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A Duffer's Dream

Fantasy Golf Camp at Caesars Palace in Las Vegas Pairs Amateurs with Top PGA Tour Players
Michael Konik
From the Print Edition:
Ron Perelman, Spring 95

(continued from page 2)

"I'd love to tell you," Koch says, peering into the distance. "But I can't see that far."

"It has nothing to do with strength. I can't bench-press more than 150 pounds," Sellinger tells his audience. "One day you'll hit it that far, too." He pauses for effect. "I mean, this is a fantasy camp, right?"

After three or four days of fraternization, most of the campers feel comfortable enough to stop being amazed with the pros and start being chums. Whether hitting the Vegas gaming tables together or sharing an evening meal, the campers take great pleasure in merely being around the greats, basking in their aura, hoping perhaps to capture some of their ability through osmosis. Eventually, near the end of the week, some campers have achieved the ultimate level of familiarity: the ability to needle one of the world's greatest golfers when he hits a less-than-great golf shot.

"Hey, Peter," a camper yells to Jacobsen on Angel Park's 14th green. "You left that putt way short. What's the matter, you trip on your skirt?"

"No," Jacobsen replies, rubbing the blade of his putter on his sleeve. "Just gotta wipe the mascara off this thing."

When Kite pulls his approach shot to the 6th far left of the flag, a member of his team says, "It's OK, Tom. I guess you were shooting for the Sunday pin placement."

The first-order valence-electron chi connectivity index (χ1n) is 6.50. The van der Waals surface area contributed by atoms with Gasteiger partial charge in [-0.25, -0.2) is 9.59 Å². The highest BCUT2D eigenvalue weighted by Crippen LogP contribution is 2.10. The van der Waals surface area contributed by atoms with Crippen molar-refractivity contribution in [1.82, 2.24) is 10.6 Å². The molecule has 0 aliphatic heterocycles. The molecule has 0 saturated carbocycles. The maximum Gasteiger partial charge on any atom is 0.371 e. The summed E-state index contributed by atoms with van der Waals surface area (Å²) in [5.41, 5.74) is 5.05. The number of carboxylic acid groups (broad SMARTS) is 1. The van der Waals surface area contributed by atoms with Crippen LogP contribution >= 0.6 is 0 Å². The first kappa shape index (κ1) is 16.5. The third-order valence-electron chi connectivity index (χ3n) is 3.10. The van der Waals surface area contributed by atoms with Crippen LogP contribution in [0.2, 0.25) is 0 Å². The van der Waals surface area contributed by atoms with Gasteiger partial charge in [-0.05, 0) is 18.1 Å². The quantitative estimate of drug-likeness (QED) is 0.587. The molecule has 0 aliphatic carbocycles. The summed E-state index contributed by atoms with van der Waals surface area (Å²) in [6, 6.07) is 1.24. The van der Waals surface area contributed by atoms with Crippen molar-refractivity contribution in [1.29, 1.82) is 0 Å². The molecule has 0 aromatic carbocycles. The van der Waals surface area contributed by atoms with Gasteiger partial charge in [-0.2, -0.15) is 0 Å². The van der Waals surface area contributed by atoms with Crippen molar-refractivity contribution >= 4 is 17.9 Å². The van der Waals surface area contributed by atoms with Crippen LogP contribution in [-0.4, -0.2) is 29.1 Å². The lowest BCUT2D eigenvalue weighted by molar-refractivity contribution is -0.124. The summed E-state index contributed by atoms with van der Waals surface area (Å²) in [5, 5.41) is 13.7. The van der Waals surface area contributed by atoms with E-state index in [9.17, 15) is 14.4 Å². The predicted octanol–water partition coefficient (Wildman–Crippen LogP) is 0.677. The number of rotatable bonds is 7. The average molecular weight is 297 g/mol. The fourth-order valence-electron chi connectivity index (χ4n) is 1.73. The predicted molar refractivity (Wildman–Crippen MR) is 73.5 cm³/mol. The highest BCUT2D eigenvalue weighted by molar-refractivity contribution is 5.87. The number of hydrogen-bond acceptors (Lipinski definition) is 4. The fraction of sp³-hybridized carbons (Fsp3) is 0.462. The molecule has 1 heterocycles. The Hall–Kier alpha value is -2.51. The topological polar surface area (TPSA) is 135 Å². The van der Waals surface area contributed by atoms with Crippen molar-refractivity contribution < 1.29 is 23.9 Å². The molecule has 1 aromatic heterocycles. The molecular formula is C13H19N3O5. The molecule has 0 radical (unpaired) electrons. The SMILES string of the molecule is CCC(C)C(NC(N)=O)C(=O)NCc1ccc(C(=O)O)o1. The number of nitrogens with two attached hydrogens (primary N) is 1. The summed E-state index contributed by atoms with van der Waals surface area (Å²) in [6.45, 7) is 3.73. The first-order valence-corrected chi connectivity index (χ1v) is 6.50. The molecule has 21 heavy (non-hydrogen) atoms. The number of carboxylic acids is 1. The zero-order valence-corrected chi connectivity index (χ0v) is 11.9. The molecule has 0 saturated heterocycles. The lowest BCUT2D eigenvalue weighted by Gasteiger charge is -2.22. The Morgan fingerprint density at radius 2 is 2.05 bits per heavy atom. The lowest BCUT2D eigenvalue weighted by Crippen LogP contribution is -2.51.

And when Wadkins hits a soaring 9-iron toward an island green for the camp's "closest-to-the-pin" competition, the former PGA champion says to the plummeting orb, "Hurry, ball. Get up."

"Come on, ball," a competing camper from Davis Love's team yells. "Get wet!"

Later, when the Love team has their shot at the pin, Wadkins exacts his revenge. "Hey, Curtis, are there any fish in that pond?" he asks the straight man. "Don't think so, Lanny," Strange answers. "That's good," Wadkins says. "Cause after this team hits, they'd probably all be dead anyway."

Like most sports fantasy experiences--baseball and basketball camps come to mind--interaction with larger-than-life idols is what draws most participants. Unfortunately, at most fantasy baseball camps, the players are retired, heroes in repose. At Fantasy Golf Camp, you play with golfers in their prime, the guys you see on the "Sportscenter" highlights. That's why it's such a powerful experience.


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